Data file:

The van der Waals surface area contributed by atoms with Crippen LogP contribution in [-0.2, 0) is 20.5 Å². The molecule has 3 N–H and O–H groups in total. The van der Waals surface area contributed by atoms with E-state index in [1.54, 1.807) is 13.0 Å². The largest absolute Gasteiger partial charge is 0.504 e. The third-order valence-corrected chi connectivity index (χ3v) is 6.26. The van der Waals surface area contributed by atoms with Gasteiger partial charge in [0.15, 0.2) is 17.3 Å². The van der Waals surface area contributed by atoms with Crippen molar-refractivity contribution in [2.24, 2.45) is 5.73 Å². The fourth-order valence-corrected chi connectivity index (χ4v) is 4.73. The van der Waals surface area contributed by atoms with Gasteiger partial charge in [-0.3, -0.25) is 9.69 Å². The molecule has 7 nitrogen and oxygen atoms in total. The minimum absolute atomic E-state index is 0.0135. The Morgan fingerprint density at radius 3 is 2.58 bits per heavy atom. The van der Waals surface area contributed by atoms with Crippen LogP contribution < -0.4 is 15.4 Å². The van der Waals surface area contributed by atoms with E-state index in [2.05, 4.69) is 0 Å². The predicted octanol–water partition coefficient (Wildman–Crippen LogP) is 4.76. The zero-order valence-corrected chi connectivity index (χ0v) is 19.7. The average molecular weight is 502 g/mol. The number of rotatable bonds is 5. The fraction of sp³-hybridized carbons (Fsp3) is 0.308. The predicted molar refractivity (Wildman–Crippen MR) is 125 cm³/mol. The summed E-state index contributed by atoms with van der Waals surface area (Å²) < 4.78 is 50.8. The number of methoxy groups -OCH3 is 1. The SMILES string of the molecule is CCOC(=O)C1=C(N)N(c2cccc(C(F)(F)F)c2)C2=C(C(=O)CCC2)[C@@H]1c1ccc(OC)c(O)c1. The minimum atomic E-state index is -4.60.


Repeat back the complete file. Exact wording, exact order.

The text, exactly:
The van der Waals surface area contributed by atoms with Crippen LogP contribution in [-0.2, 0) is 20.5 Å². The molecule has 3 N–H and O–H groups in total. The van der Waals surface area contributed by atoms with E-state index in [1.54, 1.807) is 13.0 Å². The largest absolute Gasteiger partial charge is 0.504 e. The third-order valence-corrected chi connectivity index (χ3v) is 6.26. The van der Waals surface area contributed by atoms with Gasteiger partial charge in [0.15, 0.2) is 17.3 Å². The van der Waals surface area contributed by atoms with Crippen molar-refractivity contribution in [2.24, 2.45) is 5.73 Å². The fourth-order valence-corrected chi connectivity index (χ4v) is 4.73. The van der Waals surface area contributed by atoms with Gasteiger partial charge in [-0.3, -0.25) is 9.69 Å². The molecule has 7 nitrogen and oxygen atoms in total. The minimum absolute atomic E-state index is 0.0135. The Morgan fingerprint density at radius 3 is 2.58 bits per heavy atom. The van der Waals surface area contributed by atoms with Crippen LogP contribution < -0.4 is 15.4 Å². The van der Waals surface area contributed by atoms with E-state index in [2.05, 4.69) is 0 Å². The predicted octanol–water partition coefficient (Wildman–Crippen LogP) is 4.76. The zero-order valence-corrected chi connectivity index (χ0v) is 19.7. The average molecular weight is 502 g/mol. The number of rotatable bonds is 5. The fraction of sp³-hybridized carbons (Fsp3) is 0.308. The predicted molar refractivity (Wildman–Crippen MR) is 125 cm³/mol. The summed E-state index contributed by atoms with van der Waals surface area (Å²) < 4.78 is 50.8. The number of methoxy groups -OCH3 is 1. The SMILES string of the molecule is CCOC(=O)C1=C(N)N(c2cccc(C(F)(F)F)c2)C2=C(C(=O)CCC2)[C@@H]1c1ccc(OC)c(O)c1. The minimum atomic E-state index is -4.60.